Friday, July 18, 2008

Why Did Jesus Die? (14) To Despoil and Transfigure Hades

There are two seemingly conflicting images Orthodoxy uses most of all to describe Christ’s rescue of us from death: the destruction of Hades and the transforming of Hades. We use these images together, each complementing the other, each expressing the same reality. While these ways of speaking may seem contradictory, the deeper, underlying reality is that every evil, including Hades, is destroyed precisely by being transformed into good, as when a person’s ignorance is destroyed when he acquires knowledge, or his foolishness is destroyed when he acquires wisdom.

Jesus Died to Despoil Hades

On the one hand, we see Christ as the Avenger. He is taking His revenge upon death and the devil, and He has done it, paradoxically, by dying. He enters death’s dark domain to destroy it from inside. Christ died to go down into Hades, which could not contain Him, and burst it open, and release death’s captives. This began and was revealed the moment He died:

And Jesus cried out again with a loud voice, and yielded up His spirit. Then, behold, the veil of the temple was torn in two from top to bottom; and the earth quaked, and the rocks were split, and the graves were opened; and many bodies of the saints who had fallen asleep were raised; and coming out of the graves after His resurrection, they went into the holy city and appeared to many. (Matthew 27:50-53.)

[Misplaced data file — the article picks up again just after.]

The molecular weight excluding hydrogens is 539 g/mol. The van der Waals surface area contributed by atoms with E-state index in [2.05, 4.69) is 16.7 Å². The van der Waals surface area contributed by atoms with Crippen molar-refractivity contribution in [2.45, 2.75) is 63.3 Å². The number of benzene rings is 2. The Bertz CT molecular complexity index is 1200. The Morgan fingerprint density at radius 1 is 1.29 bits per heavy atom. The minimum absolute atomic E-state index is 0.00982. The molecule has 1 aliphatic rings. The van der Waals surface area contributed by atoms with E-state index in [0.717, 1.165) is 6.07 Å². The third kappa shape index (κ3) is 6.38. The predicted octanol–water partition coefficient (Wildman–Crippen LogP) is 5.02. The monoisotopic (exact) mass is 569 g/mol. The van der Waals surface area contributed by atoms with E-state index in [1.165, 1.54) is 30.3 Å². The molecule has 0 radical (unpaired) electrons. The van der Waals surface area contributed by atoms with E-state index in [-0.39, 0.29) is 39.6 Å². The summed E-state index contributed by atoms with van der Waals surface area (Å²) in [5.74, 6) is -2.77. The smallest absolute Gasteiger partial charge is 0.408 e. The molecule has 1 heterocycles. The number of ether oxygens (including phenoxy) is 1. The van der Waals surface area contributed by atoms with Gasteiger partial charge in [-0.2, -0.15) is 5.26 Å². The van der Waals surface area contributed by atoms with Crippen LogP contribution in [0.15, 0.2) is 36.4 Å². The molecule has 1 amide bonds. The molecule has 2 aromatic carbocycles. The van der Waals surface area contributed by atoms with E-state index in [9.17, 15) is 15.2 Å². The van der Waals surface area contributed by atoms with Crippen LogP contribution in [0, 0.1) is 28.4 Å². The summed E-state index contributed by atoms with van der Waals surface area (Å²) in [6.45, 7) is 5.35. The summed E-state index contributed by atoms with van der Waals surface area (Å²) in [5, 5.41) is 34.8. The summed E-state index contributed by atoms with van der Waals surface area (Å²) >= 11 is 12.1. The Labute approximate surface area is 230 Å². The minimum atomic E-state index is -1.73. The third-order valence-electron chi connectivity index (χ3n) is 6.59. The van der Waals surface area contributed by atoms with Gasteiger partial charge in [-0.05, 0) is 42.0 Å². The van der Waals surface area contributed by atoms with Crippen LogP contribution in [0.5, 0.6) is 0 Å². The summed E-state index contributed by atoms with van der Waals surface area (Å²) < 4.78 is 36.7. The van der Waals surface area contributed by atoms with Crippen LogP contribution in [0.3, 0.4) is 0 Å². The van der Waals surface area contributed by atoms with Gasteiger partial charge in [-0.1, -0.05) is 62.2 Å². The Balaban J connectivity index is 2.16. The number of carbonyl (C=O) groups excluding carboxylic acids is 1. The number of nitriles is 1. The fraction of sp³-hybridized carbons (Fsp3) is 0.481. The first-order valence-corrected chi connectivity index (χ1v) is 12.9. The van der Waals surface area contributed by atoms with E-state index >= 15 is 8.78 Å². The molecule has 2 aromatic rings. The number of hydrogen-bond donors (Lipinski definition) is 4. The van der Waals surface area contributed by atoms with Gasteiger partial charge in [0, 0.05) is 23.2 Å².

He pillaged Hades; He plundered the grave. He despoiled satan of his subjects and his chief weapon, death, by which he had kept us in slavery all our lives. “Having disarmed principalities and powers [names for ranks of angels; in this case, fallen angels, agents of satan], He made a public spectacle of them, triumphing over them in it.” (Colossians 2:15) (Note: death is the devil's weapon, not God's!) Here is Christ, not the victim of God’s Wrath, but the one pouring it out, with His blood.

"...the gate-keepers of Hades trembled at beholding Me clothed with a robe spattered with revenge; for I being God, have vanquished my enemies with the Cross, and I will rise again..." ( Greek Orthodox Services, p. 386.)

Death ... not only ceases to claim those who are still to fall [in the future], but also lets free those already captured, being subjected to splendid devastation by the power of our Saviour... Having preached to the spirits in hell, once disobedient, He came out as conqueror by resurrecting His temple like a beginning of our hope … and giving us along with it other blessings as well. (St. Cyril of Alexandria, 5th Festive Letter 1, 29-40 (SC 732, 284), quoted in Bishop Hilarion Alfeyev, Christ the Conqueror of Hell: The Descent of Christ into Hades in Eastern and Western Theological Traditions, A lecture delivered at St Mary’s Cathedral, Minneapolis, USA, on 5 November 2002.)

"Truly, Hades was pierced and destroyed by the divine fire when it received in its heart him who was pierced in his side with a spear for the salvation of us who sing: Blessed are You, O delivering God!" (Greek Orthodox Services, p. 384.)